First, calcium absorption increased 1 percent in the high-dose group, but decreased 2 percent and 1.3 percent  in the low-dose and placebo groups, respectively. So while supplementing with high levels of D increased calcium absorption, it wasn’t enough to deliver bone and muscle health benefits.

Second, the researchers found that the most-commonly cited recommendation, to maintain a level of at least 30 ng/mL, is not necessary for bone health.

This is a major paradigm shift, since most doctors (myself included) have routinely measured serum vitamin D levels and recommended a supplement to patients whose levels are lower than 30.

As the authors of the Wisconsin study concluded, “Study results do not justify the common and frequently touted practice of administering high- dose cholecalciferol (vitamin D3) to older adults to maintain serum [vitamin D] levels of 30 ng/mL or greater.” They suggest instead that a lower minimum level, 20 ng/mL, is adequate.

While the jury is still out on this one, it is something to consider. No, I haven’t stopped my daily vitamin D supplement (I live in cold, cloudy Chicago). But I’m certainly thinking about it.

Originally published 8/15/15

Incontinence: Can It Kill You?

By Lauren Streicher, MD 


Involuntary loss of urine is embarrassing, inconvenient and distressing, but the one thing I have always assured my patients is that it is not a life-threatening condition. Recently, my perspective on that has changed.

One of my patients mentioned to me that she had just recovered from a hip fracture that required a lengthy hospitalization and surgery. I asked her how she broke her hip and she replied, “I fell down at home.” That’s not unusual. In fact, most hip fractures occur from falls at home. She then said, “Actually, I never told anyone else, but I will admit to you that I was rushing to get to the bathroom and didn’t quite make it. I slipped on my urine and fell.”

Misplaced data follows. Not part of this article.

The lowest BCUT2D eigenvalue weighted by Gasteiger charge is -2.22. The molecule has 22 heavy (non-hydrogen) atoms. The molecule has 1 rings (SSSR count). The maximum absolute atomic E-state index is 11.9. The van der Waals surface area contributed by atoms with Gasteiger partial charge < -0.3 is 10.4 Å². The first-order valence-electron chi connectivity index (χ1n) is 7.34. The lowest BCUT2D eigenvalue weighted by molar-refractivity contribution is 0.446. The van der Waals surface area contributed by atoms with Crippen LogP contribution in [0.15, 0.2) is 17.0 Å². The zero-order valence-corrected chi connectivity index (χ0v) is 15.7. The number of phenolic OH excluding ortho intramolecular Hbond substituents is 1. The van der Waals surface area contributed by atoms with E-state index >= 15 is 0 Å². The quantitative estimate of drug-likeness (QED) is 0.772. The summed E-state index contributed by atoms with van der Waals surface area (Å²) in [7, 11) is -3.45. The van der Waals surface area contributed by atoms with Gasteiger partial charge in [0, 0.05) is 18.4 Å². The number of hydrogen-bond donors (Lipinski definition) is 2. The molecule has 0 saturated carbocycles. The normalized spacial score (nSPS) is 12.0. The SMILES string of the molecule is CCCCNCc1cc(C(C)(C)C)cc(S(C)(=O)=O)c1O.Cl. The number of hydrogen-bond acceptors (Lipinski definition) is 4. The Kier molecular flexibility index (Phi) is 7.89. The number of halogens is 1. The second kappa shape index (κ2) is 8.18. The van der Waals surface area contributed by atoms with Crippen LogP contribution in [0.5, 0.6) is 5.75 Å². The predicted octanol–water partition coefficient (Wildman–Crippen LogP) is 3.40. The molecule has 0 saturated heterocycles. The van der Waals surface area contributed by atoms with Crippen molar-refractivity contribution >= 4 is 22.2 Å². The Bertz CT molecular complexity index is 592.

I wondered how many other home falls were due to incontinence and did a little digging.

I found a number of studies that confirmed the association between urinary urgency, incontinence and falls that result in fracture including a 2013 article in the Journal of Clinical Nursing that showed that these often occur in elderly women living at home. It’s impossible to know exactly how many women fracture their hip running to get to the bathroom. Just as my patient didn’t report the reason for her fall, many women probably don’t report the reason for their fall to medical providers. Millions of women, especially older women, live with urinary incontinence. While we can’t know for sure how many falls every year result from rushing to the bathroom, the numbers are likely very high.

This is no small issue. There are 54 million people with osteoporosis in the United States. About one in three people who fracture their hip will die within a year of the fracture. In spite of the prevalence of the problem, most women do not report their incontinence. The reasons vary from embarrassment to assuming that a leaky bladder is a “normal consequence of aging.” Unfortunately, about half of women that do report leakage to a health-care provider are inadequately treated. Pads and diapers are commonly recommended, but they should be thought of as a means to manage–not treat–incontinence.

Know that there are many options available for treating your incontinence. You can have relief now, whether it’s with surgery, medication, pelvic-floor physical therapy, or an electrical stimulation biofeedback device, without waiting until you are older to do so. If your primary-care doctor or gynecologist does not offer options, consider seeing a urogynecologist.